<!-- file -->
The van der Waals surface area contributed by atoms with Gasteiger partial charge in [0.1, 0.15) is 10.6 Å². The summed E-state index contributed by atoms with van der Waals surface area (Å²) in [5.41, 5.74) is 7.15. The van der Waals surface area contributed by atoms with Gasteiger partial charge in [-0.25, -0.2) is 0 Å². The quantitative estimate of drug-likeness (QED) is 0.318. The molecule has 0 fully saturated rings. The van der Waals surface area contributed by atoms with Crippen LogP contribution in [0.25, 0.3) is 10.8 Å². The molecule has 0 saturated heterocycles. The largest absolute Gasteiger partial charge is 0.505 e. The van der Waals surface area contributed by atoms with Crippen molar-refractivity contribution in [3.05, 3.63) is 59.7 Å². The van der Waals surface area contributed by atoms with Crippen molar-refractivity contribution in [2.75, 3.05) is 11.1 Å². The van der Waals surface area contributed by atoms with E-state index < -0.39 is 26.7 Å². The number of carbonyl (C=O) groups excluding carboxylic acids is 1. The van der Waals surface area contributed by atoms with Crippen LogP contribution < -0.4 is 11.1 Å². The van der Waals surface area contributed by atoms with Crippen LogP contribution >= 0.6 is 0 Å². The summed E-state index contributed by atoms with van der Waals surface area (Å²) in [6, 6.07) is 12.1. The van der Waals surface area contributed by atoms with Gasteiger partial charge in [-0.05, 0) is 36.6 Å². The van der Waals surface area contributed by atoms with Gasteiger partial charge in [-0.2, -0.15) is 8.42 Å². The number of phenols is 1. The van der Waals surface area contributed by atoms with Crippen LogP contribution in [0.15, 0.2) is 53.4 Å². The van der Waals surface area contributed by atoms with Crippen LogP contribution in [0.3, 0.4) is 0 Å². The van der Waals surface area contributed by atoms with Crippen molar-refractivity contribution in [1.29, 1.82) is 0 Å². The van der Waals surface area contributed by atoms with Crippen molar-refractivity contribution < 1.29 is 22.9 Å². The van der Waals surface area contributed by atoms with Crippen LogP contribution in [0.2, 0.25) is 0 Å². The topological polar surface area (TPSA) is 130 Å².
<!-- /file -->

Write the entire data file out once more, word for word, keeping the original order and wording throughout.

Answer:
The van der Waals surface area contributed by atoms with Gasteiger partial charge in [0.1, 0.15) is 10.6 Å². The summed E-state index contributed by atoms with van der Waals surface area (Å²) in [5.41, 5.74) is 7.15. The van der Waals surface area contributed by atoms with Gasteiger partial charge in [-0.25, -0.2) is 0 Å². The quantitative estimate of drug-likeness (QED) is 0.318. The molecule has 0 fully saturated rings. The van der Waals surface area contributed by atoms with Crippen LogP contribution in [0.25, 0.3) is 10.8 Å². The molecule has 0 saturated heterocycles. The largest absolute Gasteiger partial charge is 0.505 e. The van der Waals surface area contributed by atoms with Crippen molar-refractivity contribution in [3.05, 3.63) is 59.7 Å². The van der Waals surface area contributed by atoms with Crippen molar-refractivity contribution in [2.75, 3.05) is 11.1 Å². The van der Waals surface area contributed by atoms with E-state index < -0.39 is 26.7 Å². The number of carbonyl (C=O) groups excluding carboxylic acids is 1. The van der Waals surface area contributed by atoms with Crippen LogP contribution < -0.4 is 11.1 Å². The van der Waals surface area contributed by atoms with Crippen LogP contribution >= 0.6 is 0 Å². The summed E-state index contributed by atoms with van der Waals surface area (Å²) in [6, 6.07) is 12.1. The van der Waals surface area contributed by atoms with Gasteiger partial charge in [-0.05, 0) is 36.6 Å². The van der Waals surface area contributed by atoms with Gasteiger partial charge in [-0.2, -0.15) is 8.42 Å². The number of phenols is 1. The van der Waals surface area contributed by atoms with Crippen LogP contribution in [0.15, 0.2) is 53.4 Å². The van der Waals surface area contributed by atoms with Crippen LogP contribution in [0.3, 0.4) is 0 Å². The van der Waals surface area contributed by atoms with Crippen molar-refractivity contribution in [1.29, 1.82) is 0 Å². The van der Waals surface area contributed by atoms with Crippen molar-refractivity contribution < 1.29 is 22.9 Å². The van der Waals surface area contributed by atoms with Crippen LogP contribution in [0.2, 0.25) is 0 Å². The topological polar surface area (TPSA) is 130 Å².